Finalists for the Centennial Center for Leadership’s second annual The Pitch entrepreneurial competition will present on Wednesday, March 6, at 7 p.m. in the Vandervort Room of the Scandling Campus Center. Rachel Braccini ’15, Andrew King ’14, Zachary Lerman ’13, Mimi Mahoney ’14 and Matthew Mead ’13 will compete before a panel of judges for a $10,000 grant to help kick-start his or her entrepreneurial venture.
“The Centennial Center of Leadership is proud that the rigor of The Pitch, which is a six-month process, reflects the discipline, learning and work ethic required to bring an idea to reality,” says Associate Director of the Centennial Center for Leadership, Amy Forbes. “We’re looking for a finalist who is ready to take that leap and apply what they have learned in the real world.”
This year’s innovative ideas include a touch of keyboard personalization, a call to embrace an OUTstanding you, sustainable architecture products and a service provides arts experiences for individuals with intellectual and developmental disabilities. Since applying to the competition, students have worked alongside mentors in their fields to revise and strengthen their ideas, and the final product will be a polished pitch presentation.
The Pitch judges will evaluate contestants on innovativeness, thoughtfulness of strategy, viability and how well the finalist is able to pitch his or her idea. This year’s panel will be comprised of Sandy Gross ’85, founder and managing partner of Pinetum Partners, LLC; Max Henry ’78, founder and chief executive officer of Hummingbird Leadership; Bruce Kingma, associate provost for entrepreneurship and innovation and professor of entrepreneurship at Whitman School of Management and School of Information Studies at Syracuse University; Stuart Lieblein ’90, president of the Residue National Corporation; and Duncan Moore, vice provost of entrepreneurship and professor of engineering and business administration at the William E. Simon Graduate School of Business Administration at the University of Rochester.
Attendees of the competition will be able to see the students go head to head with a rich variety of projects. Braccini will outline the power of her “OUTstanding Campaign,” a campaign that has already started on the HWS campus, which aims to increase awareness, inclusiveness and support for the LGBT community. “I am looking forward to growing as a leader, challenging myself to produce the most accurate pitch of my future organization,” says Braccini.
Business partners King and Lerman will introduce the Colleges to the concept of “SpaceVinyl,” which will allow anyone to instantly personalize his or her computer keyboard using vinyl cut stickers, incorporating unique sticker designs, logos and illustrations.
For the SpaceVinyl team, the competition is an invaluable source – teaching the pair how to effectively structure a business plan into a working model. “We have gained the necessary experience to see what it truly takes to bring an idea to reality,” says King and Lerman. “We hope that the final round will give us experience in sharing our idea to an audience, as those skills are necessary for future presentations to others – such as possible investors. Most of all, we are looking forward to displaying our passion in our company.”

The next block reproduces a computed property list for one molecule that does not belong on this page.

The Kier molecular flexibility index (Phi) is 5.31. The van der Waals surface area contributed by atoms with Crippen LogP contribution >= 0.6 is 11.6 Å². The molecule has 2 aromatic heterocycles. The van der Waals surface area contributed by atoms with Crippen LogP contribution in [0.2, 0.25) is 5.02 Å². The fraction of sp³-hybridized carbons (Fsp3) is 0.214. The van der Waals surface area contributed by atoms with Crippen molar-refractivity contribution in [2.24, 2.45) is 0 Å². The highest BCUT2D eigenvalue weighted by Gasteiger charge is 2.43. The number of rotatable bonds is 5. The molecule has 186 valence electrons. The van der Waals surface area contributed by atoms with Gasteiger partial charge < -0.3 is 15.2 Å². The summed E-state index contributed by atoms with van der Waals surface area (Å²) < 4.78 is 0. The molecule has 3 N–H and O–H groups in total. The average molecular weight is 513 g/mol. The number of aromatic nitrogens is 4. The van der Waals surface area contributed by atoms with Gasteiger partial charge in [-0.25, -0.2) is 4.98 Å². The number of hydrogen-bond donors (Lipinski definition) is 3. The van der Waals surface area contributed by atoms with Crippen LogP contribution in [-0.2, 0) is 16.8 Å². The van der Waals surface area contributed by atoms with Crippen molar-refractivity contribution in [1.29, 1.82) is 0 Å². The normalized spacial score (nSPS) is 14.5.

Mahoney hopes to receive funding for her ambitious program “connect(ABLE)arts.” The organization will work to connect college students and individuals with developmental and intellectual challenges using art, music, and dance.
“If someone told me a year ago that I would be building the framework for a potential non-profit organization, I would have never believed them – I have already gained so much knowledge and experience, from so many influential people,” says Mahoney. “I am hoping that in the next month, I can work on putting more pieces of my puzzle together, and get more guidance from my mentors, professors, friends and family.”
Mead will bring his architectural know-how to his project, “Hempitecture.” Through the environmental design company, Mead will devote his energies to the use of industrial hemp fiber for architectural applications that supplement and replace non-sustainable construction materials.
“The entire process has been a learning experience that differs from any class I have ever taken; my sense of entrepreneurship has greatly developed, supported by the framework of the contest,” explains Mead. “I am extremely eager to share with the HWS community the value of alternative building materials that are progressively sustainable. Whether I win or lose, I hope that my ideas will contribute toward expanded ideas on how we can build in a manner that is sustainable and environmentally friendly.”
“It should be an exciting event,” says Forbes. “These finalists have worked very hard and their ideas highlight how entrepreneurial leadership can exist across many fields, industries and academic areas.”
All members of the HWS and Geneva communities are invited to attend the exciting final presentations – and see the beginning of a new initiative.
In the photo above, finalists Zachary Lerman ’13, Andrew King ’14, Matthew Mead ’13, Mimi Mahoney ’14 and Rachel Braccini ’15 pose for a photo.